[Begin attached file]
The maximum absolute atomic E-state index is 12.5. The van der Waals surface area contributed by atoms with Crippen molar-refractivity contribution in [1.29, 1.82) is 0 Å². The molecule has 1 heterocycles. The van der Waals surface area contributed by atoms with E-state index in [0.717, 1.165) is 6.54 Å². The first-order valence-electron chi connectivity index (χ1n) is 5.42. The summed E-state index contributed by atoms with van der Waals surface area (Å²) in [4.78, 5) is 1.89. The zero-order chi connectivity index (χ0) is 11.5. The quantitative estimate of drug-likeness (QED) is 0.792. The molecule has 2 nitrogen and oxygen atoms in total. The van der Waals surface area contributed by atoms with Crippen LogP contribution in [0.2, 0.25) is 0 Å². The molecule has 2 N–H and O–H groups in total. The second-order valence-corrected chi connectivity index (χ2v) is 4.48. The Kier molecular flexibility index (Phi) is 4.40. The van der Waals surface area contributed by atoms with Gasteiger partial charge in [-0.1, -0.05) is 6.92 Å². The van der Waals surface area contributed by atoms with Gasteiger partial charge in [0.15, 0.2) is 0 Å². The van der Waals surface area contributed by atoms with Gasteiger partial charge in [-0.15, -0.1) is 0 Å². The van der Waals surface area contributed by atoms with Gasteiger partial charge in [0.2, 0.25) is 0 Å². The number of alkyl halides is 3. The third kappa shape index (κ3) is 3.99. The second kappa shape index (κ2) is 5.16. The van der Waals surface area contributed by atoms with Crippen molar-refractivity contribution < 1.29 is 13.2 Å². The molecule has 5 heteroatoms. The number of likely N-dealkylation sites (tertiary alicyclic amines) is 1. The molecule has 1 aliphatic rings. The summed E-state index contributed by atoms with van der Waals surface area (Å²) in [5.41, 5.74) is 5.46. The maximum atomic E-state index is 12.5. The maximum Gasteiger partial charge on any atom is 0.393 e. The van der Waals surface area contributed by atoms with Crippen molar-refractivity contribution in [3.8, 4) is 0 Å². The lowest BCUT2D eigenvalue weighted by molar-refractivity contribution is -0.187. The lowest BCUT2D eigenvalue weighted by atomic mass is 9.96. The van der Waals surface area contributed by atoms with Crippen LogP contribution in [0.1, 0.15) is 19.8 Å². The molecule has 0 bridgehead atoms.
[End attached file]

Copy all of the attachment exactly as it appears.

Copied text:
The maximum absolute atomic E-state index is 12.5. The van der Waals surface area contributed by atoms with Crippen molar-refractivity contribution in [1.29, 1.82) is 0 Å². The molecule has 1 heterocycles. The van der Waals surface area contributed by atoms with E-state index in [0.717, 1.165) is 6.54 Å². The first-order valence-electron chi connectivity index (χ1n) is 5.42. The summed E-state index contributed by atoms with van der Waals surface area (Å²) in [4.78, 5) is 1.89. The zero-order chi connectivity index (χ0) is 11.5. The quantitative estimate of drug-likeness (QED) is 0.792. The molecule has 2 nitrogen and oxygen atoms in total. The van der Waals surface area contributed by atoms with Crippen LogP contribution in [0.2, 0.25) is 0 Å². The molecule has 2 N–H and O–H groups in total. The second-order valence-corrected chi connectivity index (χ2v) is 4.48. The Kier molecular flexibility index (Phi) is 4.40. The van der Waals surface area contributed by atoms with Gasteiger partial charge in [-0.1, -0.05) is 6.92 Å². The van der Waals surface area contributed by atoms with Gasteiger partial charge in [0.15, 0.2) is 0 Å². The van der Waals surface area contributed by atoms with Gasteiger partial charge in [-0.15, -0.1) is 0 Å². The van der Waals surface area contributed by atoms with Gasteiger partial charge in [0.2, 0.25) is 0 Å². The number of alkyl halides is 3. The third kappa shape index (κ3) is 3.99. The second kappa shape index (κ2) is 5.16. The van der Waals surface area contributed by atoms with Crippen molar-refractivity contribution < 1.29 is 13.2 Å². The molecule has 5 heteroatoms. The number of likely N-dealkylation sites (tertiary alicyclic amines) is 1. The molecule has 1 aliphatic rings. The summed E-state index contributed by atoms with van der Waals surface area (Å²) in [5.41, 5.74) is 5.46. The maximum atomic E-state index is 12.5. The maximum Gasteiger partial charge on any atom is 0.393 e. The van der Waals surface area contributed by atoms with Crippen molar-refractivity contribution in [3.8, 4) is 0 Å². The lowest BCUT2D eigenvalue weighted by molar-refractivity contribution is -0.187. The lowest BCUT2D eigenvalue weighted by atomic mass is 9.96. The van der Waals surface area contributed by atoms with Crippen LogP contribution in [0.1, 0.15) is 19.8 Å². The molecule has 0 bridgehead atoms.